Considering the 2010 FIFA World Cup South Africa™ is just 17 days away, the major talking point prior to yesterday's international friendly between England and Mexico was the state of the Wembley pitch. The much-maligned surface, rather than the threat of some tough tackling from the likes of Jamie Carragher or Rafael Marquez, appeared to be foremost in the minds of the players and the press, with both John Terry and Rio Ferdinand coming out to criticise the turf over the past week.
However, a precautionary ice pack on the ankle of Mexico’s Guillermo Franco following his half-time withdrawal notwithstanding, it appears that all 32 players used came through the match unscathed. So, with the players relatively healthy, what did both coaches learn from England’s 3-1 victory? Certainly it seemed that Javier Aguirre was more content than Fabio Capello after the match.
“I am satisfied with some things," said 'El Vasco'. "We showed confidence, character, personality - we never gave up. But we need to convert our chances more and not concede so early, and that will take us to the next level. I have the best generation of young footballers this country has ever produced - they were world champions at U-17 level. Add that to our experienced players and I feel this team is ready to make history."
When asked for his assessment of England's performance, Capello said he was "happy" before offering a wistful pause and adding: "I'm not concerned by tonight. It was really important to know where we are now, physically and mentally after a long season.
"We have time to recover a lot of the spirit of the team, of the group, and those qualities we have. When we play counter-attacking, we are really dangerous. But I don't just want to play on the counter. I want more."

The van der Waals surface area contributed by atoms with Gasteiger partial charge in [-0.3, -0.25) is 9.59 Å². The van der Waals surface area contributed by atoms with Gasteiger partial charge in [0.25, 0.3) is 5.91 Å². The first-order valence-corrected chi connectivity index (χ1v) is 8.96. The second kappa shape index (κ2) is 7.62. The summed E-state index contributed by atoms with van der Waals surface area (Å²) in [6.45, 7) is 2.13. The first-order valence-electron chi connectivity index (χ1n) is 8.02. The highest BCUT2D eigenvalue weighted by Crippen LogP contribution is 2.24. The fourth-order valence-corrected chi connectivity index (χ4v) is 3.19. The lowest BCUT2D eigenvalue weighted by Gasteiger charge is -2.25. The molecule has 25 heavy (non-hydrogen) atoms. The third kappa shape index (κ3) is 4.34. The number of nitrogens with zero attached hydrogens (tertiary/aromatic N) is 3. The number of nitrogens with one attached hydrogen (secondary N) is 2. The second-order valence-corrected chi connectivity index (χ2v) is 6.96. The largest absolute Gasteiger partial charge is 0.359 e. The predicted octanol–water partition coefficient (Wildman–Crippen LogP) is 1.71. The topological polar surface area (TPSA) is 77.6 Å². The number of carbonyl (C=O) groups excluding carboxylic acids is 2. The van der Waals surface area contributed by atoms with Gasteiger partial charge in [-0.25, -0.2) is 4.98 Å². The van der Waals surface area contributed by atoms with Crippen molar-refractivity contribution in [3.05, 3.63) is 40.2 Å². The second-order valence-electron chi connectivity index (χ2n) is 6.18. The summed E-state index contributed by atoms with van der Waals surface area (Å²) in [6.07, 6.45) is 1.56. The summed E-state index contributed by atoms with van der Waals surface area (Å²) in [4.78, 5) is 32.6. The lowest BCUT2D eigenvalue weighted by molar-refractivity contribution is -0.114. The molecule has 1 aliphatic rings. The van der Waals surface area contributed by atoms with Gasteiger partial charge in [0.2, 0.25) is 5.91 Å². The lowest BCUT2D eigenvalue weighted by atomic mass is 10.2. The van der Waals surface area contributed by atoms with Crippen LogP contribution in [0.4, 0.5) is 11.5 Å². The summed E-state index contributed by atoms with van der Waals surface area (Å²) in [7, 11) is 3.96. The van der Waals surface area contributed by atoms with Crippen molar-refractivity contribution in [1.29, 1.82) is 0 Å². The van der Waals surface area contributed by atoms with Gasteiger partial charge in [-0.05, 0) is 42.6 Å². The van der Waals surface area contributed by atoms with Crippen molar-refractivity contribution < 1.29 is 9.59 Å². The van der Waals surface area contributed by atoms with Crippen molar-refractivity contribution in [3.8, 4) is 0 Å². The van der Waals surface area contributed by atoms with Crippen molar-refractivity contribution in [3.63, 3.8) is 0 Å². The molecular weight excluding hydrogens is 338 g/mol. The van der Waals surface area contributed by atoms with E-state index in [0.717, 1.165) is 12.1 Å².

Capello, who, upon his appointment as England coach, spoke of his players' fear of playing at Wembley, will have been heartened by the fact that his side have now won their last nine matches at the stadium, although they have have now kept only one clean sheet in eight games.
“I think we started slowly and I don’t think we deserved to go two goals in front,” captain Ferdinand told FIFA.com. “Although Mexico were good in possession, we didn’t quite get to grips with the fact that they put a lot of bodies in front of our defence and that’s what led to their goal. But it was a good exercise and good preparation for the World Cup.”
For Mexico, it was the first time they had conceded three goals in over a year, since a 3-1 defeat by Honduras in qualifying for South Africa 2010 back in April 2009. Carlos Vela was frustrated by the defeat.
“I’m disappointed,” the Arsenal forward told FIFA.com. “We always try to win, but England made it difficult for us, as you would expect. They are a very good team. But we did well and we need to take the positives from the performance. We kept the ball extremely well, but we need to be more threatening from set-pieces and take our chances when they come.”
Yet, rather than dwell on the negatives, there were pleasing aspects for both sides. Glen Johnson’s breathtaking second half strike capped a man-of-the-match performance, the work-rate of Wayne Rooney and Gerardo Torrado was exceptional, right-wingers Giovani Dos Santos and Pablo Barrera gave Leighton Baines an uncomfortable night, and Peter Crouch netted his 21st goal in 39 internationals.
In the stands, the game was watched by a sell-out Wembley crowd, who gave the home players a patriotic send-off in red and white t-shirts that, together, gave the impression of a huge England flag. The t-shirts, which were placed on every seat, were part of an attempt to set a world record to create the biggest St. George’s Cross. “It looked impressive,” said England goalkeeper Robert Green. “The fans gave us a great send off.”